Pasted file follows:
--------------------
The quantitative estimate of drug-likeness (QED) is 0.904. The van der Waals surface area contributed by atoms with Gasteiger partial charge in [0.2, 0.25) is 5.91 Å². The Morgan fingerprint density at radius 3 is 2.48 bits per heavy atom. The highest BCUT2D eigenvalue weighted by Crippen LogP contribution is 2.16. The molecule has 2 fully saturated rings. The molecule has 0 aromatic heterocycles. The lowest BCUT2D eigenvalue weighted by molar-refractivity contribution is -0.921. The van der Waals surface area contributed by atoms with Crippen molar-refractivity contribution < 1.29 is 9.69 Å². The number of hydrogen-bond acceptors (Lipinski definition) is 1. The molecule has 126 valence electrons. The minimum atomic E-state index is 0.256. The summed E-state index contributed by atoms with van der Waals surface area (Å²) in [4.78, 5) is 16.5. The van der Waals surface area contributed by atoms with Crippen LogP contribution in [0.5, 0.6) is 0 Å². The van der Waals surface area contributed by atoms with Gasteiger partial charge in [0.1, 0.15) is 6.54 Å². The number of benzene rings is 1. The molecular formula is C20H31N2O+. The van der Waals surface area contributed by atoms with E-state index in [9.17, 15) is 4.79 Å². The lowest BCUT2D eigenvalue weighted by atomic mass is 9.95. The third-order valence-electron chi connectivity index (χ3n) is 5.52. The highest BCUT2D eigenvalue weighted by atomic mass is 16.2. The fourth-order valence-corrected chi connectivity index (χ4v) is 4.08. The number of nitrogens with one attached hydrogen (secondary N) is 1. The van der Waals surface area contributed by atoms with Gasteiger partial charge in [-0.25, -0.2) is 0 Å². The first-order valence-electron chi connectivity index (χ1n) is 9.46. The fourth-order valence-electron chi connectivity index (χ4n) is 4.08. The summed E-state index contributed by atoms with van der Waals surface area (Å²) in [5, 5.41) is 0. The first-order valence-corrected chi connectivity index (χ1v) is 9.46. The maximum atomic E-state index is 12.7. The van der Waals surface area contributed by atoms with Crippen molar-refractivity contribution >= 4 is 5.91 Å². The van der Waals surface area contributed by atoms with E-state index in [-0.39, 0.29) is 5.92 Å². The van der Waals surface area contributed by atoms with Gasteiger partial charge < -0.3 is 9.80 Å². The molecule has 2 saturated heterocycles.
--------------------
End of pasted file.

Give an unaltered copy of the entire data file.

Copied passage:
The quantitative estimate of drug-likeness (QED) is 0.904. The van der Waals surface area contributed by atoms with Gasteiger partial charge in [0.2, 0.25) is 5.91 Å². The Morgan fingerprint density at radius 3 is 2.48 bits per heavy atom. The highest BCUT2D eigenvalue weighted by Crippen LogP contribution is 2.16. The molecule has 2 fully saturated rings. The molecule has 0 aromatic heterocycles. The lowest BCUT2D eigenvalue weighted by molar-refractivity contribution is -0.921. The van der Waals surface area contributed by atoms with Crippen molar-refractivity contribution < 1.29 is 9.69 Å². The number of hydrogen-bond acceptors (Lipinski definition) is 1. The molecule has 126 valence electrons. The minimum atomic E-state index is 0.256. The summed E-state index contributed by atoms with van der Waals surface area (Å²) in [4.78, 5) is 16.5. The van der Waals surface area contributed by atoms with Crippen LogP contribution in [0.5, 0.6) is 0 Å². The van der Waals surface area contributed by atoms with Gasteiger partial charge in [0.1, 0.15) is 6.54 Å². The number of benzene rings is 1. The molecular formula is C20H31N2O+. The van der Waals surface area contributed by atoms with E-state index in [9.17, 15) is 4.79 Å². The lowest BCUT2D eigenvalue weighted by atomic mass is 9.95. The third-order valence-electron chi connectivity index (χ3n) is 5.52. The highest BCUT2D eigenvalue weighted by atomic mass is 16.2. The fourth-order valence-corrected chi connectivity index (χ4v) is 4.08. The number of nitrogens with one attached hydrogen (secondary N) is 1. The van der Waals surface area contributed by atoms with Gasteiger partial charge in [-0.25, -0.2) is 0 Å². The first-order valence-electron chi connectivity index (χ1n) is 9.46. The fourth-order valence-electron chi connectivity index (χ4n) is 4.08. The summed E-state index contributed by atoms with van der Waals surface area (Å²) in [5, 5.41) is 0. The first-order valence-corrected chi connectivity index (χ1v) is 9.46. The maximum atomic E-state index is 12.7. The van der Waals surface area contributed by atoms with Crippen molar-refractivity contribution >= 4 is 5.91 Å². The van der Waals surface area contributed by atoms with E-state index in [-0.39, 0.29) is 5.92 Å². The van der Waals surface area contributed by atoms with Gasteiger partial charge < -0.3 is 9.80 Å². The molecule has 2 saturated heterocycles.